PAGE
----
MESOPOTAMIA NEWS TODAYS GENERAL COMMENTARY
As Assad consolidates power, Israel’s prime minister is basking in plaudits for his ‘prescient’ strategy on Syria. But Netanyahu has been played – and exposing Israel to potentially disastrous consequences – Kyle Orton Apr 08, 2019 1:23 PM HAARETZ
As the regime of Bashar Assad appears to be consolidating in Syria, many Israelis have concluded that their government’s handling of the crisis was generally laudable. The most comprehensive statement of this view was given recently in Haaretz by Anshel Pfeffer (Netanyahu Outfoxed Russia, Iran and ISIS With His Cynical, Ruthless Syria Policy.) Every aspect of this is open to question.
Clearly Pfeffer is no apologist for the Israeli government, and Haaretz no government mouthpiece, which is what makes his case all the more important – and worrying. Pfeffer states outright that for him “complimenting [Prime Minister] Benjamin Netanyahu…on the eve of an election…is hardly an easy thing to do.” Pfeffer credits Netanyahu for getting four big things right in Syria: avoiding entanglement in the contest between the Assad regime and the rebellion, recognizing the Islamic State as a menace and preventing terrorist infiltration, containing and deterring Iran, and deftly handling the Russians.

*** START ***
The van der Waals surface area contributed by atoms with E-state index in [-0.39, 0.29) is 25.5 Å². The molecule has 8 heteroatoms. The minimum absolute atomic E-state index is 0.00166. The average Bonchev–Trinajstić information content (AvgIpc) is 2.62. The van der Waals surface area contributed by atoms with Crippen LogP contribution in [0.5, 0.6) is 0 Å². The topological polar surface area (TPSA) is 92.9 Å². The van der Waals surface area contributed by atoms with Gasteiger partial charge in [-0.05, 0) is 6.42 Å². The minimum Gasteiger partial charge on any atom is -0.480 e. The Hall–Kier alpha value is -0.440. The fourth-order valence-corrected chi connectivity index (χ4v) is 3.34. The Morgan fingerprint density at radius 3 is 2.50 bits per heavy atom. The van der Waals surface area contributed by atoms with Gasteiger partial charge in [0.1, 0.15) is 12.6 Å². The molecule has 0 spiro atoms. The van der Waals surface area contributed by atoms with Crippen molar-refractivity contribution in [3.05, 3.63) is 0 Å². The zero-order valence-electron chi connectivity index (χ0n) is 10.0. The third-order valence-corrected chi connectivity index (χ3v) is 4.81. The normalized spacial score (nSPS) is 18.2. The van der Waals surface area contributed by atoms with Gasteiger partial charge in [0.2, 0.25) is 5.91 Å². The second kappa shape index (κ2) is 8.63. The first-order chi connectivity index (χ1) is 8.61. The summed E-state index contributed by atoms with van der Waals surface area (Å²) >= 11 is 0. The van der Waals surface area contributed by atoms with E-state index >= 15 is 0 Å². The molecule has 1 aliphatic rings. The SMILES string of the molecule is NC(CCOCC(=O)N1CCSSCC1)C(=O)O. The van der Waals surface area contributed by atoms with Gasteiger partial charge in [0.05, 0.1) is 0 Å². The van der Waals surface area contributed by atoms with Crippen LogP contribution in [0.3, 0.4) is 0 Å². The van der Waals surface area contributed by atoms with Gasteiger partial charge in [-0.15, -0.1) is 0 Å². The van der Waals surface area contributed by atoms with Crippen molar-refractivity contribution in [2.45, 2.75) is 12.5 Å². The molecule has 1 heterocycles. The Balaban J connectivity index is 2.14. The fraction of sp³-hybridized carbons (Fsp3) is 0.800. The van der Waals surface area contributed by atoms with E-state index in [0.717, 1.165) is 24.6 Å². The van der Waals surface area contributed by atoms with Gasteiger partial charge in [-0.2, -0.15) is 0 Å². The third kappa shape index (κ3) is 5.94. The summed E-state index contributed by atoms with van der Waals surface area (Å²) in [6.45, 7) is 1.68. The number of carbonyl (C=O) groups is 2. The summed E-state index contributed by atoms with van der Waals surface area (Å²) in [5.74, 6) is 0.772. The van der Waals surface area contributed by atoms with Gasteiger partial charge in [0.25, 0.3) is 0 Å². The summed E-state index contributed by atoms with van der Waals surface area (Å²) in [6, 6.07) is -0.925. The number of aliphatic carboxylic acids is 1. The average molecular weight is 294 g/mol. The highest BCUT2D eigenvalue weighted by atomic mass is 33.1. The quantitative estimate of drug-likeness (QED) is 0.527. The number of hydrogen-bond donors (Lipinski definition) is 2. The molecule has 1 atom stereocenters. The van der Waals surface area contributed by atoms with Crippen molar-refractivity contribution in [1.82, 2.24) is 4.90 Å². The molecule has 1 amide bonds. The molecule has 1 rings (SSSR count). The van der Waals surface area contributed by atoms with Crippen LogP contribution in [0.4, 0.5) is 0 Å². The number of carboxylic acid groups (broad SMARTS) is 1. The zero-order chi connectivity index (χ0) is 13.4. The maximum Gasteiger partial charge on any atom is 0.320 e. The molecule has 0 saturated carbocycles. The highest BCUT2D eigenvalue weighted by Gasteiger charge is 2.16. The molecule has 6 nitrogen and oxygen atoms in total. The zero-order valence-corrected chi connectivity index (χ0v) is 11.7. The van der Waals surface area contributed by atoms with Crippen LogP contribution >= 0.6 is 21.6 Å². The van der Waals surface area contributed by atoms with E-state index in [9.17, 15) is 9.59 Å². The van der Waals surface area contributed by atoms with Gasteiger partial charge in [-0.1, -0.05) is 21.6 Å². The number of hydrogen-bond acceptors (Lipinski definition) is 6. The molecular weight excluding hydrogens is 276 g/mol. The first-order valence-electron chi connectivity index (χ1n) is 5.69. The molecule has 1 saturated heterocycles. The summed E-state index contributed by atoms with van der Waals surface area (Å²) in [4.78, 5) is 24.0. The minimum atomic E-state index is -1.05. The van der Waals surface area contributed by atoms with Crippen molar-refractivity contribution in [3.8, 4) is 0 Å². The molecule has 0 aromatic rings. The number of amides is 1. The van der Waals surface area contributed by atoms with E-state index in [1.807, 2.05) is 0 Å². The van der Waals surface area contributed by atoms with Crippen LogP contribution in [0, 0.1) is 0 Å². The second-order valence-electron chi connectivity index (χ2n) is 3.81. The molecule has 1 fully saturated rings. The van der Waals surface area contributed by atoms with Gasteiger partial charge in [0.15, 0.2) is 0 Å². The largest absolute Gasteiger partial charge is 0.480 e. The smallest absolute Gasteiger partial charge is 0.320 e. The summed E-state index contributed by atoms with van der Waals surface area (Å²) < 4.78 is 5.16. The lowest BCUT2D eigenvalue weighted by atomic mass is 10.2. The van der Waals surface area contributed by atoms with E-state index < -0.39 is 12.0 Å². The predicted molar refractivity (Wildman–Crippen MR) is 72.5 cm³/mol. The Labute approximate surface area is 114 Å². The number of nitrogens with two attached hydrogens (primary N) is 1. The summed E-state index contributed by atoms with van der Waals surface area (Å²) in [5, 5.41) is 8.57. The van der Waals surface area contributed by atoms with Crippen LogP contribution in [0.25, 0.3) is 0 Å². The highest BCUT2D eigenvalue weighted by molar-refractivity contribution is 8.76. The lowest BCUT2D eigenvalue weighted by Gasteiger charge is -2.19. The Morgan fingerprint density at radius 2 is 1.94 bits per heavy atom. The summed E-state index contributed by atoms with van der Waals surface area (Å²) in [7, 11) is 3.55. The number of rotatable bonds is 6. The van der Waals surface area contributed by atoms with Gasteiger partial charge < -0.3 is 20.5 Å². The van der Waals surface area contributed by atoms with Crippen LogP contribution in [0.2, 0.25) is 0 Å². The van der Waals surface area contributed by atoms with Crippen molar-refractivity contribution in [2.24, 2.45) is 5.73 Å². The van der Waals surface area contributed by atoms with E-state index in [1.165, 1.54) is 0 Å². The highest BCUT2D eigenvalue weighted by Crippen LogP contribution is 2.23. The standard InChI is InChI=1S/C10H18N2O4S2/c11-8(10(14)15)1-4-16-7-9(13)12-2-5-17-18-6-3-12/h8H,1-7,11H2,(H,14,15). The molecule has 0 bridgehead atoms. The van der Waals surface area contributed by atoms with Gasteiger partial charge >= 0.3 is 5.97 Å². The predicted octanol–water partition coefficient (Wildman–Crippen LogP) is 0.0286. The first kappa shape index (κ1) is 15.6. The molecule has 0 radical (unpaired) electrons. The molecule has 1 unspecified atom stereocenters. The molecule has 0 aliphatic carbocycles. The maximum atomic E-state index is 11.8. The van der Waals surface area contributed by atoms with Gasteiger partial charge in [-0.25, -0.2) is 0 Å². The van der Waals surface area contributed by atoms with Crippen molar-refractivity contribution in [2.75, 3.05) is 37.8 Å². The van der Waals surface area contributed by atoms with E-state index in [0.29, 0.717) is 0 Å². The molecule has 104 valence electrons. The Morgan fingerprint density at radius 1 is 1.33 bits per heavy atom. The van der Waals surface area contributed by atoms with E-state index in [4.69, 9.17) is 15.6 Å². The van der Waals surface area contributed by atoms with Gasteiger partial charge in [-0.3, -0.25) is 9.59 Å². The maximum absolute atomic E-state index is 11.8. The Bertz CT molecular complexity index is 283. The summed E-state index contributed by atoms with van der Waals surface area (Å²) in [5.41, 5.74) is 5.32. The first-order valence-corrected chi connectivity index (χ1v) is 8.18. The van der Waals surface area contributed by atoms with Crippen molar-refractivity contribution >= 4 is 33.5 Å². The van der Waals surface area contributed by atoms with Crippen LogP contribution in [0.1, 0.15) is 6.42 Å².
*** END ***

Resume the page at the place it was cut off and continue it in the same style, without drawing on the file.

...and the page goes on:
In truth, Netanyahu, far from having orchestrated a genius-level strategy, has exposed Israel up to potentially disastrous consequences.
Let’s examine each of these contentions in turn.
Pfeffer praised Netanyahu for his double scepticism: that the “Arab spring” revolt could unseat Assad, and that his downfall would be beneficial to Israel. When “[s]ome Western leaders supported shipping advanced weapons to the Free Syrian Army and other rebel groups in Syria, Netanyahu counseled caution,” Pfeffer says.
This reluctance to help the Syrian opposition was “prescient,” since these weapons could have fallen into the hands of ISIS. Netanyahu “was one of the first leaders to identify the significance of the rise of Islamic State in the power vacuum that had been created in Syria and Iraq.”
First, this account gets the timeline and causality all wrong. The “vacuum” that ISIS crept into was opened up because the Assad regime – supported by Iran and Russia – created it, deliberately bombing and destabilizing rebel areas, while leaving ISIS to grow and even helping to foster it and similar jihadist groups.
Among other things, Assad released Islamist militants from prison at the outset to try to divide and discredit the uprising, and by 2017 oil and gas sales to the regime were ISIS’s largest source of revenue, above even the “taxes” the terrorists had been taking from the population under its control. It was keeping Assad in place that helped ISIS grow.
Moreover, ISIS and other extremist groups never lacked for the heavy weapons – like surface-to-air missiles – that Netanyahu helped prevent the mainstream rebels acquiring. The extremists could simply use their better sources of funding to buy the weapons from Assad himself, so corrupt was and is his regime. Only the mainstream rebels, whose so-called supporters offered words of encouragement and very little else, struggled for resources.